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At the eastern tip of Maui is Hana town which is reached by driving the famously windy and scenic Road to Hana. Hana is a sleepy little town less than four square miles in size with wonderful beaches, waterfalls, and picturesque views.

Hana is home to about 800 people including a higher percentage of native Hawaiians than most other Maui towns. Centered on Hana Bay, the town’s attractions also include the Hotel HanaMaui, historic churches, botanical gardens, the Hana Cultural Center and Museum, ancient heiau (Hawaiian sacred places) and other important historical and cultural sites.

In Hana town you can stop for some supplies and snacks at the Hasegawa General Store and then go for a swim at Hana Bay Beach Park, Koki Beach Park or the lovely Hamoa Beach which author James Michener called the Pacific’s most beautiful beach.

The Hana Cultural Center and Museum is located on Uakea Rd. near the turnoff to Hana Bay. The museum exhibits historical and cultural artifacts including fish hooks, poi boards, stone lamps, quilts, tapa cloth and more. The museum is housed in the former police station built in 1871, and you can still see the courthouse jail. Also on the site is a reconstruction of a precontact Hawaiian village.

The Hotel Hana-Maui was built in the 1930s when it was called Kauiki Inn and encompassed 14,000 acres. Over the years the hotel has hosted many prominent guests including Clark Gable. The hotel’s founder Paul Fagan, who was the owner of the San Francisco Seals baseball team, also ran a cattle ranch in the Hana area. He is honored with the Fagan Memorial Cross which stands above the town.

Across from the hotel is Wananalua Church which was built in 1838 using lava stone with mortar made from coral. Just east of town after Mile Marker 32 on the Hana Highway is the turnoff to the Hana Airport.

Hana was also the birthplace of the powerful Queen Kaahumanu, the wife of King Kamehameha I. She was born in 1768 in a cave on the southern side of Hana Bay on a hill called Kauiki Head which was also the site of major battles between the warriors of Maui and the Big Island.

Tucked away at the base of Kauiki Head is the Kaihalulu Beach, also known as Red Sand Beach due to the volcanic cinder cone that has colored the sands of this beach deep red. Surrounded by green ironwoods and set beneath a black lava sea cliff, Kaihalulu’s red sands and clear blue water make a very picturesque scene.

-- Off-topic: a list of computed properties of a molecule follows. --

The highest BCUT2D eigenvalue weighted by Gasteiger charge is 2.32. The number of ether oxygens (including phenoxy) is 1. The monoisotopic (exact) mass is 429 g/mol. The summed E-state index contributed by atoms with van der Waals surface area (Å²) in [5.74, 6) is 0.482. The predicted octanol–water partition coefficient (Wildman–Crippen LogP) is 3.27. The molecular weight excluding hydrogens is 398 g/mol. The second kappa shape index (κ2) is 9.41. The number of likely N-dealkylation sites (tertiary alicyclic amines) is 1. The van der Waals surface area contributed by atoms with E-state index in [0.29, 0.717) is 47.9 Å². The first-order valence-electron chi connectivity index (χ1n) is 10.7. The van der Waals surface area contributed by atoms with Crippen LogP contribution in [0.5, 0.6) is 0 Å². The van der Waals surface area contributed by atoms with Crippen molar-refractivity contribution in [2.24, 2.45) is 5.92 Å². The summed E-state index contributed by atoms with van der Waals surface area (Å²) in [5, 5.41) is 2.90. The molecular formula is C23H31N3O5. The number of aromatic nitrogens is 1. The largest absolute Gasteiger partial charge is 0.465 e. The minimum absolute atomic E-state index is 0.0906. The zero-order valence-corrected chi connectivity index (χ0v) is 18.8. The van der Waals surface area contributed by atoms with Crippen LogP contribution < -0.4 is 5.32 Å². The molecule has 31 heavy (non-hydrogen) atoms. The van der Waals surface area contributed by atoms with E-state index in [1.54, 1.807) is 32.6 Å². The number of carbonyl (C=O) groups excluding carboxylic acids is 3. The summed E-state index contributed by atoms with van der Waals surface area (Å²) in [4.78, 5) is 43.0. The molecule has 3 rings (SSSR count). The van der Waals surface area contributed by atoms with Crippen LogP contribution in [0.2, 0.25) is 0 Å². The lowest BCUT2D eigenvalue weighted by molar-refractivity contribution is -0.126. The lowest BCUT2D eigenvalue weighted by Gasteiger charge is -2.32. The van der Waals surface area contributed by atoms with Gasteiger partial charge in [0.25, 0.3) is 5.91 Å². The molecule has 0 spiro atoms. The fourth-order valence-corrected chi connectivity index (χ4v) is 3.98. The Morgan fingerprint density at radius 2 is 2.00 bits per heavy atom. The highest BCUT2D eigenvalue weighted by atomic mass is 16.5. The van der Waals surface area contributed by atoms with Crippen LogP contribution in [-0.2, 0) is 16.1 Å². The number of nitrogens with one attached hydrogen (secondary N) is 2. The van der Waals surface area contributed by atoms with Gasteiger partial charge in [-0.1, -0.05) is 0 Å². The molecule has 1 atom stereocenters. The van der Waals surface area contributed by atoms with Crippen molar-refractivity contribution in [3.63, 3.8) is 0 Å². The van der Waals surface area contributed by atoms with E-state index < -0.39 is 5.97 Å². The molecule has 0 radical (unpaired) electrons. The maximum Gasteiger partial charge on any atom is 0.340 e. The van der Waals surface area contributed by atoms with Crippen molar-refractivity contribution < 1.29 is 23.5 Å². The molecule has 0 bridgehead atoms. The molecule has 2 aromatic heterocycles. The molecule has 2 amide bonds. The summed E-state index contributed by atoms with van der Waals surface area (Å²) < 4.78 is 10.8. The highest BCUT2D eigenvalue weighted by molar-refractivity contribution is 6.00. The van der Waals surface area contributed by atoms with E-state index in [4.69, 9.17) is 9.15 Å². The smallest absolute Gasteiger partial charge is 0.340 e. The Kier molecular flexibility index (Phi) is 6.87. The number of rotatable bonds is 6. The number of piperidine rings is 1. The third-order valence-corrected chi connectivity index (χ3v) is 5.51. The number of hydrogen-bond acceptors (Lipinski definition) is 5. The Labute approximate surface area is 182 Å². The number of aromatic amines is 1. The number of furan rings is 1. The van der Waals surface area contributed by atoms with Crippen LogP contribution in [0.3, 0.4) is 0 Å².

The drive to Hana from Kahului along the Hana Hwy. is 52 miles and can take up to four hours if you allow for numerous viewing stops and plenty of time to navigate the many hairpin turns and one-lane bridges.

Just east of Hana town are the black sand beaches of Waianapanapa State Park known for its rugged lava coastline including caves and arches. Also just east of Hana town is the ancient Piilanihale Heiau said to have been largest heiau (sacred place of worship) in all of Polynesia. The heiau is on the site of the Kahanu Gardens which has an extensive collection of plants of Polynesia and the broader Pacific region.

The area just west of Hana town is home to several celebrities who have built estates in the area though you can’t see them from the road. About seven miles south of Hana town is the impressive Wailua Falls cascading about eighty feet down a steep cliff into a gorge.

Ten miles southwest of Hana town is Kipahulu and the Oheo Gulch section of Haleakala National Park. In the lower section of the park is the area known as Seven Sacred Pools, more properly called Pools of Oheo where you can swim in the cool mountain stream.

The Pipiwai Trail leads two miles upstream past Makahiku Falls through a bamboo forest to the 400-foot Waimoku Falls. Also in Kipahulu you can also visit famous aviator Charles Lindbergh’s Grave at Palapala Hoomau Church.

The Hana region is a land of dramatic seascapes, cascading waterfalls and lush rainforests. There are few places on Earth more beautiful than “Heavenly Hana.”